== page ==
Step 2. Potting a Cherry Blossom Tree

The best potting mix for an indoor cherry blossom consists of sand, clay, and loam-based growing mediums.

The most important point is that it stays moist for extended periods of time but drains quickly and thoroughly. 

Potting a cherry blossom tree is quick and easy once your soil is mixed:

  1. Add a few inches of pebbles or LECA to the bottom of the pot, and cover it with a few handfuls of soil.
  2. Place the tree’s root ball into the base of the pot, and unravel its roots to stretch them out.
  3. Add layers of dirt gently but firmly over the roots as you continue to fill the pot.
  4. Fill the top 3 to 4 inches of the pot with organic compost, mulch, or even woodchips.
  5. Water the tree thoroughly until you see water running out the bottom of the pot.

Now you’re ready to place your tree in the best location for it to begin transitioning to its new environment. Make sure it gets plenty of light and airflow.

Step 3. Watering and Fertilizing an Indoor Cherry Tree

Cherry blossom trees require a thorough watering every 24 to 48 hours the first week or two after planting indoors. Reduce watering to twice weekly for an additional few weeks, watering deeply each time.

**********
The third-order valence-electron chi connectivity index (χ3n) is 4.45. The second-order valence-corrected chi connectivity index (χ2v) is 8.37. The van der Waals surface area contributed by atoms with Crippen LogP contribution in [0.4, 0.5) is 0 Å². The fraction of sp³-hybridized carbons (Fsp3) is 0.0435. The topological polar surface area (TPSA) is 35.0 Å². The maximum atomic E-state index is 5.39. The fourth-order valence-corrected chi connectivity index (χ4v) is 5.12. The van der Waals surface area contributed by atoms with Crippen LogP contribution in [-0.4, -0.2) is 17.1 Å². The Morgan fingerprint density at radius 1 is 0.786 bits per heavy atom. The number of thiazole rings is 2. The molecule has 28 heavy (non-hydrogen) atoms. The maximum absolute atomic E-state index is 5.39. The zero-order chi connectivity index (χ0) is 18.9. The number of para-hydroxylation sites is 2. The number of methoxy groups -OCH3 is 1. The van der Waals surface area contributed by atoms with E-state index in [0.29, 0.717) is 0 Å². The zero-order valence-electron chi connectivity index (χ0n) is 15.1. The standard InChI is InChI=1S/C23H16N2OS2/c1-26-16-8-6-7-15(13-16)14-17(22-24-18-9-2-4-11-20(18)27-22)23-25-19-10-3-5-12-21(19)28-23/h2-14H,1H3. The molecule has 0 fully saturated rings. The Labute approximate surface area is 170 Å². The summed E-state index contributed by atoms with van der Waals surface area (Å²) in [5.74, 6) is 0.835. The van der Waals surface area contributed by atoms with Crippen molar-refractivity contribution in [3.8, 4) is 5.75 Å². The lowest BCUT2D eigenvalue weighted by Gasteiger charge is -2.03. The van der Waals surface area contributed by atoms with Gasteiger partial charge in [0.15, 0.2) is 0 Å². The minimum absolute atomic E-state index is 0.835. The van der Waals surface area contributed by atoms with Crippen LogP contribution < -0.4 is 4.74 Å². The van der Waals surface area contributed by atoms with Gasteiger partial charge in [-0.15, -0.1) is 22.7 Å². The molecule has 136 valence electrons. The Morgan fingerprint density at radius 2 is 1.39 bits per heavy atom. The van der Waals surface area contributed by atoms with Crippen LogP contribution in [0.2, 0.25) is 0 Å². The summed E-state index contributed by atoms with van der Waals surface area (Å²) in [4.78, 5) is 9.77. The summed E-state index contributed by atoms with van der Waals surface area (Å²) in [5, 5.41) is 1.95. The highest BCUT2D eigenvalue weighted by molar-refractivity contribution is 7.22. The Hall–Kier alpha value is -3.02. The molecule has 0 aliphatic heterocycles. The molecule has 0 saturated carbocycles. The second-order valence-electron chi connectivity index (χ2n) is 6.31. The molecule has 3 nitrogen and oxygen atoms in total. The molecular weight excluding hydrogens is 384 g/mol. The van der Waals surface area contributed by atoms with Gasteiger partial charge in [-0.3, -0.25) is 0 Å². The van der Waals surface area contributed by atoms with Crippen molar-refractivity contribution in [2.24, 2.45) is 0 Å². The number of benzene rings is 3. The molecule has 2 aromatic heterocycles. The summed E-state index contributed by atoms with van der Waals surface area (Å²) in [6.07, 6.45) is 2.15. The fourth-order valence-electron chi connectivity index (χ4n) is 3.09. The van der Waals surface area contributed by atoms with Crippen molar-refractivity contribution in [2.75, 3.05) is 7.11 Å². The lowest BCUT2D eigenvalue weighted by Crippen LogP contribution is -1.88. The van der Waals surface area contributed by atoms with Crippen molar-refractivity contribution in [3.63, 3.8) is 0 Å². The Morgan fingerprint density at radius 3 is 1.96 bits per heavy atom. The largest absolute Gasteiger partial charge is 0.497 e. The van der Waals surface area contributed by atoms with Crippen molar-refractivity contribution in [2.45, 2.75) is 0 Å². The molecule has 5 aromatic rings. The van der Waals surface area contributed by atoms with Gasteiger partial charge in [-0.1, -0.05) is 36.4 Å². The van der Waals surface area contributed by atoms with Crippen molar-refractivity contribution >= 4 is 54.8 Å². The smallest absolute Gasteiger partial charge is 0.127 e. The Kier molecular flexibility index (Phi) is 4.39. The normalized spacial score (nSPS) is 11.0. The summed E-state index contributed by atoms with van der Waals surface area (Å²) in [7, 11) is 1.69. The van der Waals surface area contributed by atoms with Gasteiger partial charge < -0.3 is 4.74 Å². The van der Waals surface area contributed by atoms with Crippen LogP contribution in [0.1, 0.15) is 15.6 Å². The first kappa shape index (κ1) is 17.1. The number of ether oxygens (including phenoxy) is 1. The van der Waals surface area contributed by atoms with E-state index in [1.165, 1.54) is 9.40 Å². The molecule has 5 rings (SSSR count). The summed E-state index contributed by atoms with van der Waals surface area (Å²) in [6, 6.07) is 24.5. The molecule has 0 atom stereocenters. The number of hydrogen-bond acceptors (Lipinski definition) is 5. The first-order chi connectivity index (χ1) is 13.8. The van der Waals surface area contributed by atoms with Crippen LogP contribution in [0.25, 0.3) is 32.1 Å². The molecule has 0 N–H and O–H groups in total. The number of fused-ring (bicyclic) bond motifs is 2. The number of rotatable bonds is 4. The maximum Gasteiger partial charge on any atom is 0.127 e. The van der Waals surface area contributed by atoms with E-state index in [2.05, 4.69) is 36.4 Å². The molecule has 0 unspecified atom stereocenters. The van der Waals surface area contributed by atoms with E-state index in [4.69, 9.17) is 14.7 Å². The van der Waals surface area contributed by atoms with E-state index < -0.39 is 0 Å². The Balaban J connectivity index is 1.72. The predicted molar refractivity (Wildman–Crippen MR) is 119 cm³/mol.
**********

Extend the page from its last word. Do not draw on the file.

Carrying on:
Eventually, your indoor cherry blossom tree will only need to be watered once every 10 to 15 days.

Step 4. Replicating Natural Conditions 

The most important step in replicating natural conditions for your cherry blossom tree is making sure that it gets between 8 and 10 hours of light per day.

Preferably at least 6 hours of that should be direct sunlight.

As mentioned above, indoor cherry trees require watering roughly every day or two when they are first planted, and their soil should be sandy/loamy and fast draining.

Additionally, giving them a small sip of water daily helps mimic morning dew and light rain.

To replicate natural winter dormancy, move the tree to an unheated garage or similar space in late fall or lower the temperature of the room in which the tree lives.

Step 5. Pruning Cherry Trees To Keep Them Small

The more often you prune your cherry tree, the smaller you can keep it in the long run (or, at least, the easier it becomes to keep it small).